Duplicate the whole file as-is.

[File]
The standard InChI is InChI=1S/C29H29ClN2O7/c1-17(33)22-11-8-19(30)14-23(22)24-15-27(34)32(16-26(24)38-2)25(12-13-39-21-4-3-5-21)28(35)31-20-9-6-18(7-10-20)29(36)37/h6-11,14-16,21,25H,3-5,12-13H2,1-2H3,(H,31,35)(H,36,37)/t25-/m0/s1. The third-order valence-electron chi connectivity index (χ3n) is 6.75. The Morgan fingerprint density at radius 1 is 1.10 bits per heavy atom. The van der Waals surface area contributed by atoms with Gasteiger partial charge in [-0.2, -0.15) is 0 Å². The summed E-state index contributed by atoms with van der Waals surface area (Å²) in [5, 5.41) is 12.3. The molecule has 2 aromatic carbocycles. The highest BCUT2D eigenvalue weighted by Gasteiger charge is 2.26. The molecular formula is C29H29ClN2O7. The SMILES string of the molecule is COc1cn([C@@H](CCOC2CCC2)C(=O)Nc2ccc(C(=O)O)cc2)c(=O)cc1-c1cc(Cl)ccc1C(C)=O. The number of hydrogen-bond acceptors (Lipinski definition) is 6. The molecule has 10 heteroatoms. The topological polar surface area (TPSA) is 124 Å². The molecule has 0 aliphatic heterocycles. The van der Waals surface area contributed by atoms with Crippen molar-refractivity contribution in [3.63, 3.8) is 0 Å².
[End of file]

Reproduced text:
The standard InChI is InChI=1S/C29H29ClN2O7/c1-17(33)22-11-8-19(30)14-23(22)24-15-27(34)32(16-26(24)38-2)25(12-13-39-21-4-3-5-21)28(35)31-20-9-6-18(7-10-20)29(36)37/h6-11,14-16,21,25H,3-5,12-13H2,1-2H3,(H,31,35)(H,36,37)/t25-/m0/s1. The third-order valence-electron chi connectivity index (χ3n) is 6.75. The Morgan fingerprint density at radius 1 is 1.10 bits per heavy atom. The van der Waals surface area contributed by atoms with Gasteiger partial charge in [-0.2, -0.15) is 0 Å². The summed E-state index contributed by atoms with van der Waals surface area (Å²) in [5, 5.41) is 12.3. The molecule has 2 aromatic carbocycles. The highest BCUT2D eigenvalue weighted by Gasteiger charge is 2.26. The molecular formula is C29H29ClN2O7. The SMILES string of the molecule is COc1cn([C@@H](CCOC2CCC2)C(=O)Nc2ccc(C(=O)O)cc2)c(=O)cc1-c1cc(Cl)ccc1C(C)=O. The number of hydrogen-bond acceptors (Lipinski definition) is 6. The molecule has 10 heteroatoms. The topological polar surface area (TPSA) is 124 Å². The molecule has 0 aliphatic heterocycles. The van der Waals surface area contributed by atoms with Crippen molar-refractivity contribution in [3.63, 3.8) is 0 Å².